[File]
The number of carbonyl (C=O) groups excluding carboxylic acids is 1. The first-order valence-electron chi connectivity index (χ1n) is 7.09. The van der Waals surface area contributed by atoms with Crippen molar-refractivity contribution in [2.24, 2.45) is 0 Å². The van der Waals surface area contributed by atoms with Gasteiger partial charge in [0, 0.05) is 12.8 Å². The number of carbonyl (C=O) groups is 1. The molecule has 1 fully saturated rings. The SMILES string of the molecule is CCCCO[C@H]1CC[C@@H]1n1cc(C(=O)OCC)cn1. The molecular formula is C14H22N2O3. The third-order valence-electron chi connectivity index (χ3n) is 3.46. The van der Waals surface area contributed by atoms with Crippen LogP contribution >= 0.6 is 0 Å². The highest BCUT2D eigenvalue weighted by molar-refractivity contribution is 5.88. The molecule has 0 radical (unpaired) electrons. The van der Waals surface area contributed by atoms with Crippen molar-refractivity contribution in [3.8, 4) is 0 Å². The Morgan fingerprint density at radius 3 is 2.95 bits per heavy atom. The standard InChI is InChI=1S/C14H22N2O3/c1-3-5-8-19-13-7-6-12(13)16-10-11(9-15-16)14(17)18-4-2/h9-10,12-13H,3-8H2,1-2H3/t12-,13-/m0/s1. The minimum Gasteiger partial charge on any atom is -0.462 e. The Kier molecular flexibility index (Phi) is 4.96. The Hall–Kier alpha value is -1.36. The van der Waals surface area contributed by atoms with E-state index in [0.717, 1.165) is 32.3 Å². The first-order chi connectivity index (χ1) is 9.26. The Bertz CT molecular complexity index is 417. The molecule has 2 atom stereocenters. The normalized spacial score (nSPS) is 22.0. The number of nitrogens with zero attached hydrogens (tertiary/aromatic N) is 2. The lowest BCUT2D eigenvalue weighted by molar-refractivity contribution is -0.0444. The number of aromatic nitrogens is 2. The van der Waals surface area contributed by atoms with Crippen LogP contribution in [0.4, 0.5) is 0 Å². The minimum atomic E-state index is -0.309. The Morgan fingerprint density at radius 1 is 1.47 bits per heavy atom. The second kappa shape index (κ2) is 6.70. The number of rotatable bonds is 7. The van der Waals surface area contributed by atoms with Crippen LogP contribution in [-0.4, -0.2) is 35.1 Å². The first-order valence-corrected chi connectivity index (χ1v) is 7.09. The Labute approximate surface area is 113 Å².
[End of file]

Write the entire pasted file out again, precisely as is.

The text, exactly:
The number of carbonyl (C=O) groups excluding carboxylic acids is 1. The first-order valence-electron chi connectivity index (χ1n) is 7.09. The van der Waals surface area contributed by atoms with Crippen molar-refractivity contribution in [2.24, 2.45) is 0 Å². The van der Waals surface area contributed by atoms with Gasteiger partial charge in [0, 0.05) is 12.8 Å². The number of carbonyl (C=O) groups is 1. The molecule has 1 fully saturated rings. The SMILES string of the molecule is CCCCO[C@H]1CC[C@@H]1n1cc(C(=O)OCC)cn1. The molecular formula is C14H22N2O3. The third-order valence-electron chi connectivity index (χ3n) is 3.46. The van der Waals surface area contributed by atoms with Crippen LogP contribution >= 0.6 is 0 Å². The highest BCUT2D eigenvalue weighted by molar-refractivity contribution is 5.88. The molecule has 0 radical (unpaired) electrons. The van der Waals surface area contributed by atoms with Crippen molar-refractivity contribution in [3.8, 4) is 0 Å². The Morgan fingerprint density at radius 3 is 2.95 bits per heavy atom. The standard InChI is InChI=1S/C14H22N2O3/c1-3-5-8-19-13-7-6-12(13)16-10-11(9-15-16)14(17)18-4-2/h9-10,12-13H,3-8H2,1-2H3/t12-,13-/m0/s1. The minimum Gasteiger partial charge on any atom is -0.462 e. The Kier molecular flexibility index (Phi) is 4.96. The Hall–Kier alpha value is -1.36. The van der Waals surface area contributed by atoms with E-state index in [0.717, 1.165) is 32.3 Å². The first-order chi connectivity index (χ1) is 9.26. The Bertz CT molecular complexity index is 417. The molecule has 2 atom stereocenters. The normalized spacial score (nSPS) is 22.0. The number of nitrogens with zero attached hydrogens (tertiary/aromatic N) is 2. The lowest BCUT2D eigenvalue weighted by molar-refractivity contribution is -0.0444. The number of aromatic nitrogens is 2. The van der Waals surface area contributed by atoms with Crippen LogP contribution in [0.4, 0.5) is 0 Å². The minimum atomic E-state index is -0.309. The Morgan fingerprint density at radius 1 is 1.47 bits per heavy atom. The second kappa shape index (κ2) is 6.70. The number of rotatable bonds is 7. The van der Waals surface area contributed by atoms with Crippen LogP contribution in [-0.4, -0.2) is 35.1 Å². The first-order valence-corrected chi connectivity index (χ1v) is 7.09. The Labute approximate surface area is 113 Å².